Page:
The population of Africa is growing rapidly. The continent already has an astounding population of 1.1 billion people and the continent is projected to have over 2 billion people by 2050. As economies are developing and more people look for work, there is rapid migration occurring across Africa into urban centers. This rapid urban development is leading to the creation of African Megacities (cities boasting more than 10 million people) and by 2050, it is predicted that 60% of Africans will live in urban areas. These new, rapidly growing cities will be the cornerstones of Africa throughout the century and beyond.
Currently, Africa is home to three megacities (Lagos, Cairo, and Kinshasa) and that number is expected to double in the next 20 to 30 years as cities such as Luanda, Dar Es Salaam, and Johannesburg are experiencing mass influx from rural areas. This rapid urbanization has major upsides but comes with many challenges as well. The growth of some cities like Kinshasa, has been so rapid, that construction and urban planning have been incapable of keeping up. As a result of this and economic struggles, approximately half of this city’s population resides in slum environments. Furthermore, the development of these megacities leads to increased competition for resources.
There are further issues that develop from the rapid creation of megacities. Megacities, especially those that have population growth that out speeds proper infrastructure development, can suffer from severe traffic congestion as their roads are not capable of handling the increased usage, as well as homelessness, as there are more people than available housing quarters. There is also an increase in health risks and environmental damage. Increased traffic and manufacturing can lead to the development of lung-damaging smog and unsanitary, dense living quarters propagate the ease of disease spreading.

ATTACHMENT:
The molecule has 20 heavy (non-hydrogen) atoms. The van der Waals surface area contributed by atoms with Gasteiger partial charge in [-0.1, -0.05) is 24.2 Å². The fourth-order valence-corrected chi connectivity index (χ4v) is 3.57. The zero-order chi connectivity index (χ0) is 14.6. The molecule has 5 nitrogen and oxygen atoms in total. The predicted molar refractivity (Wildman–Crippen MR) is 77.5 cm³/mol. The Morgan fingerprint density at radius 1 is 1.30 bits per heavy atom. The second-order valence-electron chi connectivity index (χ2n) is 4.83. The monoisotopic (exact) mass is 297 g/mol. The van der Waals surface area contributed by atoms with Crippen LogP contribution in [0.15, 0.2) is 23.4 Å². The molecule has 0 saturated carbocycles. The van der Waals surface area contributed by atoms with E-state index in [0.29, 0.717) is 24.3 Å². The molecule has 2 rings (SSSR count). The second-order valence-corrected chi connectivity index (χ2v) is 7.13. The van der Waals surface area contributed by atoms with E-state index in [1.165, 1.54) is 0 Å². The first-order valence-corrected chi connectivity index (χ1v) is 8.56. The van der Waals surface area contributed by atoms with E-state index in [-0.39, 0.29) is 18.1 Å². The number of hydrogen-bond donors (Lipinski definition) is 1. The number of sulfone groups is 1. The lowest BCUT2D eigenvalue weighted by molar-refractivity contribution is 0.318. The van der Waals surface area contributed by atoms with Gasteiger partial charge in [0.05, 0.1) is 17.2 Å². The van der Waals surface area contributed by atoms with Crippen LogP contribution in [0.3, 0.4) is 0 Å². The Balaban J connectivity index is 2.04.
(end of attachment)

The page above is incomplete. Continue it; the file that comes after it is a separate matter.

The development of megacities can have potential benefits that can alter the livelihood of many Africans for the better. In these new megacities, there are many migrants that find work and are able to support their families. These large, concentrated populations are more likely to spawn individuals that make use of opportunities that they would not have access to in rural areas. More have access to schools and more go on higher education. More youth attending school allows for there to be more people with knowledge and skills. These people become entrepreneurs, scientists, politicians and doctors. As such, a middle class can begin to grow and there can be increased focus on social and economic stability. Hence, leading to more opportunities for later generations.
Many of these megacities and soon-to-be megacities, have development plans in the works that will modernize them. Luxury apartments, plazas, and upscale department stores are some of the construction plans currently in the works. These development plans have only become feasible as of recently and they are signs that African urbanization is in fact, leading to higher standards of living. Megacities in Africa are a certainty, but only time will show if they truly benefit the African people.